1989-Topps-Gary-SheffieldIn particular, by the mid 1990s, the resurrected Bowman line was teeming with “prospects” who were years out from their MLB debuts and plenty who never did much of anything at all.

Of course, Draft Picks weren’t the only rookies in 1989 Topps.

They anointed five players as FUTURE STARS, and their batting average was pretty solid with this group.Steve Searcy (#167), Gregg Jefferies (#233), Gary Sheffield (#343), Sandy Alomar, Jr. (#648), and Mike Harkey (#742) produced more big moments and could-be-Cooperstown-bound discussions than any five men might be expected to warrant.

There was also a group of guys who we already thought were pretty good based on their 1988 performances, and whom Topps honored as All-Star Rookies, complete with trophies on their 1989 pasteboards. Among those 10 were Cecil Espy (#221), Ron Gant (#296), Mark Grace (#465), and Chris Sabo (#490).

As always, Topps also peppered their set with plenty of other rookies who garnered no special designation but turned out to be pretty decent players, anyway. You know, mostly inconsequential guys like Ramon Martinez (#225), Rob Dibble (#264), John Smoltz (#382), Randy Johnson (#647),  and Brady Anderson (#757).

So Topps gave us plenty to sink our teeth into when it came to 1989 rookies. Is it their fault that the one they missed out on lit up the baseball world for two decades?1989-Topps-Brady-Anderson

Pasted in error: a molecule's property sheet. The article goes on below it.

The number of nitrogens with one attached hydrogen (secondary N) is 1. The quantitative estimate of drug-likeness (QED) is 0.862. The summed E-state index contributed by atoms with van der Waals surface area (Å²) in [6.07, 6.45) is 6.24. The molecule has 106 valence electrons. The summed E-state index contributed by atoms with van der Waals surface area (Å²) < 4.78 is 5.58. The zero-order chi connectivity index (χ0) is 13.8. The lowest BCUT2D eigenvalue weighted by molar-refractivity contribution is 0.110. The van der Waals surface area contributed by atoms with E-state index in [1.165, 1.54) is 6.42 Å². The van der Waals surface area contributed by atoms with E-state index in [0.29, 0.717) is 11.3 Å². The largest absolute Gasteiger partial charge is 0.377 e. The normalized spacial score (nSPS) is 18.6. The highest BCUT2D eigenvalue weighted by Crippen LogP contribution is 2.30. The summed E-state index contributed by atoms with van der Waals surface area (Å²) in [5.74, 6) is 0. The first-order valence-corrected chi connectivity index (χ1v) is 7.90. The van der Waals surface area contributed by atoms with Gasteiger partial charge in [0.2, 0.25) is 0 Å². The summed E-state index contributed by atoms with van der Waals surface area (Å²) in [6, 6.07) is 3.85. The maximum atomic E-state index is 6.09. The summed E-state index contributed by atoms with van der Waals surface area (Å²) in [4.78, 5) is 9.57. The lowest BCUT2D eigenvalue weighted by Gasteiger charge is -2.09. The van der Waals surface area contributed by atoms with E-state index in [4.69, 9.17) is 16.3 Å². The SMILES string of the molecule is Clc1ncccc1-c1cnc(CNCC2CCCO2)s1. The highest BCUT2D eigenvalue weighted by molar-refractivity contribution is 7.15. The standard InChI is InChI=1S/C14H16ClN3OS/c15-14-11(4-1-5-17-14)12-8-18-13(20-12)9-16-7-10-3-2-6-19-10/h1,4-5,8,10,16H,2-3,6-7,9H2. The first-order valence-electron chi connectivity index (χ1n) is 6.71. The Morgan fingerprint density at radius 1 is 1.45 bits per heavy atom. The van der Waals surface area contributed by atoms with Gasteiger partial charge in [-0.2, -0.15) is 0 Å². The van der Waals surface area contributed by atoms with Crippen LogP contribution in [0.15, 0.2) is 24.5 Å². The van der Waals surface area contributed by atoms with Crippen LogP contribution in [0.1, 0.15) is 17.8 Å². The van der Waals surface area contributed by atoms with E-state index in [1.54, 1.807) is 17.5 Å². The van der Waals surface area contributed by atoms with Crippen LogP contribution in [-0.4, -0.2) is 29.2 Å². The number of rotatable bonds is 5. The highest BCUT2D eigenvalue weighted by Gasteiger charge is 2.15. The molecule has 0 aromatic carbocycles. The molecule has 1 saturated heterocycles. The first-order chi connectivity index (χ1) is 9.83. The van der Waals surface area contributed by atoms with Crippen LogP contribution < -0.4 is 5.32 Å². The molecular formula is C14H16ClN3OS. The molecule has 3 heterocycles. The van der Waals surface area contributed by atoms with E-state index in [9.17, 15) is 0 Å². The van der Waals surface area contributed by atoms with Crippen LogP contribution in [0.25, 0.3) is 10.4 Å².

Well, yeah, I guess it is.

Topps — Still Special After All These Years

Topps resisted change — hard — for decades. If you were a fan of the special subsets that had become a staple by the late 1980s, then that was good news for you.

In addition to the flood of rookies and the standard array of superstars like Cal Ripken (#210),  Pete Rose (#505), Nolan Ryan (#530), and Barry Bonds (#620), Topps gave us plenty of variety in their 1989 offering.

Among the subsets and theme cards were:

  • Record Breakers (#1-7)
  • Manager Cards (starting with Tom Kelly at #14 and spaced about every 30 cards thereafter)
  • Team Leader Cards (starting with the White Sox a #21 and spaced throughout the set)
  • All-Stars (#386-407)
  • Draft Picks (10 cards — not consecutively numbered)
  • Rook1989-Topps-Kevin-McReynolds-Record-Breakerie All-Stars (10 cards — not consecutively numbered)
  • FUTURE STARS (5 cards– not consecutively numbered)
  • Checklists (starting with #118 and spaced every 130-140 cards thereafter)
  • Turn Back the Clock (#661-665)

That’s a lot of uncommon cardboard, but Topps had plenty of room. As was the norm at the time, their 1989 set was brimming full at 792 cards.

Buy This, Get This

By 1989, Topps was in full swing when it came to populating the earth with their cardboard goodies every Spring. Gone were the days when you might hop and hunt from store to store all summer long looking for a straggling wax pack that might help you fill a gaping hole in your set.

No, 1989 Topps cards were everywhere, and you could buy them in just about any form imaginable. And most of those packs came with a little something extra.

Here is a rundown of the distribution methods in play that season, as well as the bonus that each offered hungry collectors:1989-Topps-Wax-Pack

  • Wax packs — 15 cards plus a stick of gum (yay!)  plus a mail-in card that could be collected and then mailed in for one of six sets of 10 special glossy player cards